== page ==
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Play well with others
Victory at Sea and Andrea Gillis
BY BRETT MILANO

Since Victory at Sea have featured a different line-up and sound on each of their four albums, few things the band could now do would come as a surprise. Except for what turns up midway through the new Memories Fade (on Gert Blandsten): a happy love song. Thatís "All Night Superstar," whose catchy chorus and plucked violin suggest bubblegum pop. But given the bluesy rasp in Mona Elliottís voice, the overall effect is a lot more sexy and decadent. Thatís still not the usual mode for Elliott, whose songs tend to the dark and deep-thinking side.

"It never occurred to me before to write something like that," she notes over the phone from a tour stop in Florida. "Iíd have songs I thought were happy, but everyone else would say, ĎNo it isnít,í and Iíd say, ĎDamn.í But that song came out, and Iíve gotten so I really enjoy playing it live as well. Guess it comes with age and really not caring anymore. If Iím saying more about myself in the songs, Iím comfortable, and Iím going to do it no matter what."

Victory at Sea are a band whoíve redefined themselves a few times without really meaning to. Elliottís voice, with its sultry cabaret flavorings, has been there all along ó as has bassist Mel Lederman, but heís gradually switched over to keyboards. Meanwhile, violinist Taro Hatanaka has taken a lot of the instrumental weight off Elliottís guitar. The band are also on their fourth drummer, David Miller Norton, whose approach is a bit more straight-ahead than usual, and theyíve hooked up with rock-schooled producer Andrew Schneider. So the result is both familiar and exotic, proving that thereís more than one way to make a loud rock album. Victory at Sea just made one with piano and violin as the main instruments, and no bass.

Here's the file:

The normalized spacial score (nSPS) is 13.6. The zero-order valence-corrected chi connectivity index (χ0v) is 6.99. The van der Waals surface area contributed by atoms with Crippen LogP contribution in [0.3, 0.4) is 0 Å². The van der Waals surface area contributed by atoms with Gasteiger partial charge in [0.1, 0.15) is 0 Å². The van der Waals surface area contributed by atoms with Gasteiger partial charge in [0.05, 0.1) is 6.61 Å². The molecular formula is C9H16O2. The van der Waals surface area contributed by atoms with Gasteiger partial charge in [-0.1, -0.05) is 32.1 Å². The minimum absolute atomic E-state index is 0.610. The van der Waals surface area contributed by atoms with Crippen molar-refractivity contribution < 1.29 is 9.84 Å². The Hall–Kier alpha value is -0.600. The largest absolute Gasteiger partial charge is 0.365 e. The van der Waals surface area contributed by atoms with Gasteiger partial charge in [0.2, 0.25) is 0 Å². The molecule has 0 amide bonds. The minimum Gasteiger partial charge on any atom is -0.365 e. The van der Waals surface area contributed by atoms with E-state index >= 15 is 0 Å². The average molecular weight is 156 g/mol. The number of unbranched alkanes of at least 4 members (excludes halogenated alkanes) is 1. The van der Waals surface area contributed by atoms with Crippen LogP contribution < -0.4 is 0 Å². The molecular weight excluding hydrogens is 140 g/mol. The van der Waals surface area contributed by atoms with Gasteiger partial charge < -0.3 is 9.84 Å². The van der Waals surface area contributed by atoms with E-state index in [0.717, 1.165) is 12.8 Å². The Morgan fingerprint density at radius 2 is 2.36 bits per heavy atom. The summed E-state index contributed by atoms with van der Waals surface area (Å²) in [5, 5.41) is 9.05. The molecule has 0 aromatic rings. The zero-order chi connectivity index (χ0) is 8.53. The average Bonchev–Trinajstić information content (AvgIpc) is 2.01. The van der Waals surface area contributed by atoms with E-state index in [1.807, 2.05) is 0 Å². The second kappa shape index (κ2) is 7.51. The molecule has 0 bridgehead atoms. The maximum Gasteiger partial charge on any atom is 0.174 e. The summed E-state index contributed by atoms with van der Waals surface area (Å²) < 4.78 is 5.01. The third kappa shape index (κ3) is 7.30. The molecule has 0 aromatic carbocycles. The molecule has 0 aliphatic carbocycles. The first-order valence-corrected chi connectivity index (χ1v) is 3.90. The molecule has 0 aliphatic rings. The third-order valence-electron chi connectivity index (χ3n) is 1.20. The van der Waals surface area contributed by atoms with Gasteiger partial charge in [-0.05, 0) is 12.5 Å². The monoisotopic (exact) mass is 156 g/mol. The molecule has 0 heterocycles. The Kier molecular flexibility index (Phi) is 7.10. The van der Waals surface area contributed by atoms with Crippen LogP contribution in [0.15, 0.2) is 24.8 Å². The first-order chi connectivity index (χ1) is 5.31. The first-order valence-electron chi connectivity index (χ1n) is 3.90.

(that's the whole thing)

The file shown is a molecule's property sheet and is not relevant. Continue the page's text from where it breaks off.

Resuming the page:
"All Night Superstar" aside, Elliottís songwriting hasnít lost its darker intrigue. "Love Is Ageless" makes a powerful opener, with the slow-build arrangement giving her room to wail and the lyrics taking a rather bleak view of old age. "You might recognize the sign I took that title from," she points out. "Thereís a nursing home in Cambridge right outside Central Square with a sign that says, ĎLove is ageless, please come in and visit.í At that time, I was in nursing homes a lot [she had a sick relative] and seeing a lot of people who didnít have any visitors. It made me think that our culture doesnít lend itself to aging anymore. You donít see an old person as someone who might have great ideas and experience; itís more like, ĎOoh, itís an old person, donít look.í My impulse at those times is to wish that I could do something; then I get frustrated with my inability and figure I could at least write a song."

The love songs are equally cathartic ó in fact, Elliott does a withering vocal tone so well that "Happy for You" sounds mighty sarcastic, though she swears it isnít. But "Break of Day" is without doubt an end-of-the-relationship song, and itís enhanced by one of the recordís main production frills ó a multi-overdubbed vocal chorus that carries it into spookier territory. In short, itís the last song youíd want to write when your romantic partner happens to be in the band. "Poor Mel ó heís always asking me why I write songs like that," Elliott notes. "And I say, ĎWell, we go out and weíre in the same band. What else do you expect me to write about?í "

Memories Fade winds up as a breakthrough album for Victory at Sea, one that adds some production sheen without losing the rough edge. "We spent a lot of time on this one," Elliott says. "It sounds very clear, and I think itís pretty true to who we are live." And it wraps up another era for the band: Hatanaka is going home to Japan, and since alt-rock violin players are hard to come by, theyíll likely be back to a guitar-driven format when they next play in town (tentatively in mid December). "Iím not really good at seeking people out. So unless another violin player happens to fall into our lap, weíre probably going back to a three-piece. Iíve liked this line-up a lot, and we just found out about Taro leaving, so itís always something."

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Issue Date: November 12 - 18, 2004
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